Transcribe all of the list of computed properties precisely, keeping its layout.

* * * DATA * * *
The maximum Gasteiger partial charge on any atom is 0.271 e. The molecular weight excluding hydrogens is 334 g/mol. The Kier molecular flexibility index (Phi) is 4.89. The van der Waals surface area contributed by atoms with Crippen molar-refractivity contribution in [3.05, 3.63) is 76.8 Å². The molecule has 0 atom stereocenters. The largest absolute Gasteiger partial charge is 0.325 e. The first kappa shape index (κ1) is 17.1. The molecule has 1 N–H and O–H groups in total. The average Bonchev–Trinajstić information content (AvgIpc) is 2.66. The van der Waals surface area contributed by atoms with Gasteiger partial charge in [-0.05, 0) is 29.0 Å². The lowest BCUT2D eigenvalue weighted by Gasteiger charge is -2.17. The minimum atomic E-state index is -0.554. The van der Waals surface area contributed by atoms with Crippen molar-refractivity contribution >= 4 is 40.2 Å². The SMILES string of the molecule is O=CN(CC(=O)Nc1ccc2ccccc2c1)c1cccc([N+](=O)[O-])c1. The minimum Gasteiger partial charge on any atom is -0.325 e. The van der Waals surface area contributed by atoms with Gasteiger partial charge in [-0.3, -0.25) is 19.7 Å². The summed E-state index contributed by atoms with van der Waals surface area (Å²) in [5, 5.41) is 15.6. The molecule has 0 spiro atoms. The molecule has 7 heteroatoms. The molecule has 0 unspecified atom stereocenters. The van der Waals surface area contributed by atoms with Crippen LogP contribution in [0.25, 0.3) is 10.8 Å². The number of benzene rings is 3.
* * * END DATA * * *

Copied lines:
The maximum Gasteiger partial charge on any atom is 0.271 e. The molecular weight excluding hydrogens is 334 g/mol. The Kier molecular flexibility index (Phi) is 4.89. The van der Waals surface area contributed by atoms with Crippen molar-refractivity contribution in [3.05, 3.63) is 76.8 Å². The molecule has 0 atom stereocenters. The largest absolute Gasteiger partial charge is 0.325 e. The first kappa shape index (κ1) is 17.1. The molecule has 1 N–H and O–H groups in total. The average Bonchev–Trinajstić information content (AvgIpc) is 2.66. The van der Waals surface area contributed by atoms with Gasteiger partial charge in [-0.05, 0) is 29.0 Å². The lowest BCUT2D eigenvalue weighted by Gasteiger charge is -2.17. The minimum atomic E-state index is -0.554. The van der Waals surface area contributed by atoms with Crippen molar-refractivity contribution >= 4 is 40.2 Å². The SMILES string of the molecule is O=CN(CC(=O)Nc1ccc2ccccc2c1)c1cccc([N+](=O)[O-])c1. The minimum Gasteiger partial charge on any atom is -0.325 e. The van der Waals surface area contributed by atoms with Gasteiger partial charge in [-0.3, -0.25) is 19.7 Å². The summed E-state index contributed by atoms with van der Waals surface area (Å²) in [5, 5.41) is 15.6. The molecule has 0 spiro atoms. The molecule has 7 heteroatoms. The molecule has 0 unspecified atom stereocenters. The van der Waals surface area contributed by atoms with Crippen LogP contribution in [0.25, 0.3) is 10.8 Å². The number of benzene rings is 3.